• How long have I been here? Henceforward for? I shall not know. For I have been traveling for too long. My bones too weary to remember my age. Hence, how long have I been here? Thou shalt never know.
    • Gauguin interests me very much as a man - very much. For a long time now it has seemed to me that in our nasty profession of painting we are most sorely in need of men with the hands and the stomachs of workmen. More natural tastes - more loving and more charitable temperaments - than the decadent dandies of the Parisian boulevards have. Well, here we are without the slightest doubt in the presence of a virgin creature with savage instincts. With Gauguin blood and sex prevail over ambition.
    • ?uvre etrangement cerebrale, passionnante, inegale encore, mais jusque dans ses inegalites poignante et superbe. ?uvre douloureuse, car pour la comprendre, pour en ressentir le choc, il faut avoir soi-meme connu la douleur et l'ironie de la douleur, qui est le seuil du mystere. Parfois, elle s'eleve jusqu'a la hauteur d'un mystique acte de foi; parfois, elle s'efface et grimace dans les tenebres du doute. Et, toujours emane d'elle l'amer et violent arome des poisons de la chair. Il y a dans cette ?uvre un melange inquietant et savoureux de splendeur barbare, de liturgie catholique, de reverie indoue, d'imagerie gothique, de symbolisme obscur et subtil; il ya des realites apres et des vols eperdus de poesie, par ou Gauguin cree un art absolument personnel et tout nouveau; art de peintre et de poete, d'apotre et de demon, et qui angoisse.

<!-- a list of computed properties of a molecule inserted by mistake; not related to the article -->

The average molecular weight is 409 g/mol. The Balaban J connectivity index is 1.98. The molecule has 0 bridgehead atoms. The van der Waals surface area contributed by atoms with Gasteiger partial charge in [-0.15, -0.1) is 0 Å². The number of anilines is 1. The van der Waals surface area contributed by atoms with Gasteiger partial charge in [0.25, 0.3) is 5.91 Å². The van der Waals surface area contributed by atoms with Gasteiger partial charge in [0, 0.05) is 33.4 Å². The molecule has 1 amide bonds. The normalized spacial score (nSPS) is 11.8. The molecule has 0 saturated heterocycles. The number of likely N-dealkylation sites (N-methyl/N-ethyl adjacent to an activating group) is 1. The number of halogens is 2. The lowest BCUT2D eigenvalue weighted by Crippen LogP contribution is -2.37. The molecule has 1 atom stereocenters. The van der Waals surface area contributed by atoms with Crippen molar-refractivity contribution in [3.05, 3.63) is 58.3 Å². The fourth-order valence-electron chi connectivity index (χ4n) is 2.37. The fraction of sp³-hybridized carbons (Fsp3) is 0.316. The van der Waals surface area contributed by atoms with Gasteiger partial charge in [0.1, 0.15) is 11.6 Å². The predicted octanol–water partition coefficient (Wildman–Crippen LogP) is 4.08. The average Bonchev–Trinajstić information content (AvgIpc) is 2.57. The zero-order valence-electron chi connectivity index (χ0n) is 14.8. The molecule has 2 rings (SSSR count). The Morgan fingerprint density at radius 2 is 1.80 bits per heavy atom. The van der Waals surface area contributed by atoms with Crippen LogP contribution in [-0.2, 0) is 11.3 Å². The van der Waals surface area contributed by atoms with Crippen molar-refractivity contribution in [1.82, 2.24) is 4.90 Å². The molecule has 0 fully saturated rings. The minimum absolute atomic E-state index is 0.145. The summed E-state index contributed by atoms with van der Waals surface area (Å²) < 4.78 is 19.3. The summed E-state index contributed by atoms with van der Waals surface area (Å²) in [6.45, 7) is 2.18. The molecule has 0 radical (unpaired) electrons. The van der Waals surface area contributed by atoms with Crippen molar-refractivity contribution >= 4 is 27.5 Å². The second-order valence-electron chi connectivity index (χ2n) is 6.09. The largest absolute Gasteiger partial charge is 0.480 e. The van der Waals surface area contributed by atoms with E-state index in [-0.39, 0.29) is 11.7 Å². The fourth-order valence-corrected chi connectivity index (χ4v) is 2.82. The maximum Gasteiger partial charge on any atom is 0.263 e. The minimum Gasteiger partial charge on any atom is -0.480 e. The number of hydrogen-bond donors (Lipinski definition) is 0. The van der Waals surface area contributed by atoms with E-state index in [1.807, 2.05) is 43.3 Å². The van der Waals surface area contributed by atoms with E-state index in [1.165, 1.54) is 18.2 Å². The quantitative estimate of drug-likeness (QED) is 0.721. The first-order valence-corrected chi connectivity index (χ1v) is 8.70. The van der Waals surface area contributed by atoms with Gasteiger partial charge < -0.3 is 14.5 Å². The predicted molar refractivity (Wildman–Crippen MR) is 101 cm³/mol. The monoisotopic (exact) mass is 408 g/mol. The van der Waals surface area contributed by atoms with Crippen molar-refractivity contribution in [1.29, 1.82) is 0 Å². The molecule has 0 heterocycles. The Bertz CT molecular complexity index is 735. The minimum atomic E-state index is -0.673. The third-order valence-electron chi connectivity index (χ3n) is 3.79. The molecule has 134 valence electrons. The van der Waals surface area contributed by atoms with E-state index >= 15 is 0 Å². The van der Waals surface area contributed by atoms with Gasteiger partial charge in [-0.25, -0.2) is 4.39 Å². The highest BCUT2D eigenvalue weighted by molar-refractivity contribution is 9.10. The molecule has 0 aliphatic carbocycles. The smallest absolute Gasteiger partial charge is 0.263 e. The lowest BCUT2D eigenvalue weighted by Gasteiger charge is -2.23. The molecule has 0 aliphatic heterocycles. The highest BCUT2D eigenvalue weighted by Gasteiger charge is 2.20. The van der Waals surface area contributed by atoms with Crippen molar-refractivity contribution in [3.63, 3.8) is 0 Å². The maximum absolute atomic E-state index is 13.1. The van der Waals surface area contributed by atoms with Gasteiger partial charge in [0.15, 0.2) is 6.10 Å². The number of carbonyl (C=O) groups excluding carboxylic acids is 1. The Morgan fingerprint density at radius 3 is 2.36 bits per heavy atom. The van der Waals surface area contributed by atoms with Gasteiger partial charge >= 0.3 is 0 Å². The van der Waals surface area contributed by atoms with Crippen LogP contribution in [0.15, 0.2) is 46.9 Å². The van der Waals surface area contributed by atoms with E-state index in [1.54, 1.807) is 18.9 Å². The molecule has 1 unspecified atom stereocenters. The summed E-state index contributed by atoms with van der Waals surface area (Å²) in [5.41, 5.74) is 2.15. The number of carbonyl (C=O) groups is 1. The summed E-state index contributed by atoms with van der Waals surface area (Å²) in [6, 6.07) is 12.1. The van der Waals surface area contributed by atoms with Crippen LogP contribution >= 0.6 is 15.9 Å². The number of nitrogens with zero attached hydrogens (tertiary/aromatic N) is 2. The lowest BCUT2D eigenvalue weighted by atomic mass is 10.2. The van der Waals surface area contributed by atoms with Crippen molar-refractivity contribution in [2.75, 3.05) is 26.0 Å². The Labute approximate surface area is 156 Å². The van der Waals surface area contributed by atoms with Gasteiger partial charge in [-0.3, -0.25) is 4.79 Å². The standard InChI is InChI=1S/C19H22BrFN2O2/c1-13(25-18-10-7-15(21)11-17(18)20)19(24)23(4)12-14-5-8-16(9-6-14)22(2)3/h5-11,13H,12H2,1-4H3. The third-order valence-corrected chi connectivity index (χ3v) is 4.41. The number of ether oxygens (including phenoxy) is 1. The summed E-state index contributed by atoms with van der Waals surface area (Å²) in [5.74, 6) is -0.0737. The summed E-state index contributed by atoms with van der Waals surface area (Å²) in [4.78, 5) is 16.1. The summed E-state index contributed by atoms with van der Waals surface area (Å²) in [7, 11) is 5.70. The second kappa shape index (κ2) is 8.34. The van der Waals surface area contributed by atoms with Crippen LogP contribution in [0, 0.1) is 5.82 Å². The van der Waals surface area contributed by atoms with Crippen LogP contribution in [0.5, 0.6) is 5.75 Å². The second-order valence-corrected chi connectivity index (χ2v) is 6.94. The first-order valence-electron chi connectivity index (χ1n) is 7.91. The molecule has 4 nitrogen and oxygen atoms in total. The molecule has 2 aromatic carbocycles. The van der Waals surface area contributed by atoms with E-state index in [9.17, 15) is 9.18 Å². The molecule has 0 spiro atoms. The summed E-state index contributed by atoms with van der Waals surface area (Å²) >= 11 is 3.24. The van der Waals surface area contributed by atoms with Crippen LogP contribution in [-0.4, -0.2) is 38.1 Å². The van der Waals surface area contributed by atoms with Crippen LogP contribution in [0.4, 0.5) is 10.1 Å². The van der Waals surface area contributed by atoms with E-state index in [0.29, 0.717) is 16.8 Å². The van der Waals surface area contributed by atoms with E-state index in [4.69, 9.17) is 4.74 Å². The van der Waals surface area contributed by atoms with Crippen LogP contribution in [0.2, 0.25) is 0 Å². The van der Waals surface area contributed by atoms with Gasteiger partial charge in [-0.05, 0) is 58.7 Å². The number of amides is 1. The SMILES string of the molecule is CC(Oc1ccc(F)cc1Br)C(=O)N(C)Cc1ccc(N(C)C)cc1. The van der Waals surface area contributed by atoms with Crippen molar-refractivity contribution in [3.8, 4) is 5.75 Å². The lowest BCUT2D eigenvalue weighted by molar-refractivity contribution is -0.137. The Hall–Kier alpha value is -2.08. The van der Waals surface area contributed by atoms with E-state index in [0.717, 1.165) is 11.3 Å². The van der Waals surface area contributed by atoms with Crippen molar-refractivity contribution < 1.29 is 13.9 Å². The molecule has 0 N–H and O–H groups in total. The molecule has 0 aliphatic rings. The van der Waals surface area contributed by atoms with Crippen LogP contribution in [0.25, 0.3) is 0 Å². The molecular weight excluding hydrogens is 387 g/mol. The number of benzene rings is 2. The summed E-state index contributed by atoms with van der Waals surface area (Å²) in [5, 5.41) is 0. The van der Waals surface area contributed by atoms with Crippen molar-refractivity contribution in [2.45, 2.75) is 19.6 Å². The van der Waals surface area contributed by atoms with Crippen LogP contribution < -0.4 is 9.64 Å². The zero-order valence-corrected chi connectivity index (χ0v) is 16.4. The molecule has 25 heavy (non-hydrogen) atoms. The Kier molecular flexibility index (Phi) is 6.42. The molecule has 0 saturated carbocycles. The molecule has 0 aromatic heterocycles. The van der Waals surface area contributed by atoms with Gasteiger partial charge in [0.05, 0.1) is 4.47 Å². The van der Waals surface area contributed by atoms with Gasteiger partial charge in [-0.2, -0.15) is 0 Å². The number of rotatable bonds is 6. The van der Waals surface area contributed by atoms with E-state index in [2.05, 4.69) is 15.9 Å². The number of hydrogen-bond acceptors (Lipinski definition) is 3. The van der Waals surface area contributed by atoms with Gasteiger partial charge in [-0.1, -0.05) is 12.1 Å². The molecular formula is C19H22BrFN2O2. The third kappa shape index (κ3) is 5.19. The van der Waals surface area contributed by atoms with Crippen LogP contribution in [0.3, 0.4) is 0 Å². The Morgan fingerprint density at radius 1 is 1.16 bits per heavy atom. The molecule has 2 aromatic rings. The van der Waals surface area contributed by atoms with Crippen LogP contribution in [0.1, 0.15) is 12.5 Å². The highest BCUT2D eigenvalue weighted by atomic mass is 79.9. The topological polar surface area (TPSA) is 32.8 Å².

• ll est extraordinaire qu'on puisse mettre tant de mystere dans tant d'eclat.
    • What is he, then? He is Gauguin, the savage who hates the burden of our civilization, a sort of Titan who, jealous of the creator, makes his own little world in his spare time, a child who takes toys apart in order to build others from the pieces, one who denies and defies, who prefers to see the sky red rather than blue like the rest of us.
    • Jamais je n'ai voulu et je n'accepterai le manque de modele ou de graduation. C'est un non-sens. Gauguin n'etait pas un peintre, il n'a fait que des images chinoises.
    • I advised him to go to New Orleans, but he decided it was too civilized. He had to have people around him with flowers on their heads and rings in their noses before he could feel at home.
    • Gauguin's work is symbolic, and he himself is a myth. He rejected the values of bourgeois society and of a machine civilization. His gesture had its sordid side, but retrospectively it seems to have been appropriate, coming at a time when the world was preparing for annihilating wars. It was not a useful example: we cannot all go and live on South Sea islands, and, as I have said before in this connection, modern man carries his civilization like a pack on his back, and cannot cast if off. But he can nevertheless protest against the burden, and state the real values of life. So Gauguin did, in paintings that are symbols of eternal truths, images of great beauty and serenity.
    • The last thing that Bonnard and Vuillard and Matisse wanted to do was paint portentous allegories about the destiny of mankind, as Gauguin did.
    • The popular fancy that Gauguin 'discovered himself' as a painter in Tahiti is quite wrong. All the components of his work - the flat patterns of colour, the wreathing outlines, the desire to make symbolic statements about fate and emotion, the interest in 'primitive' art, and the thought that color could function as a language - were assembled in France before 1891.
    • One may wonder if any painter in the last century put more meaning into his sense of color than Gauguin.
    • paul gauguin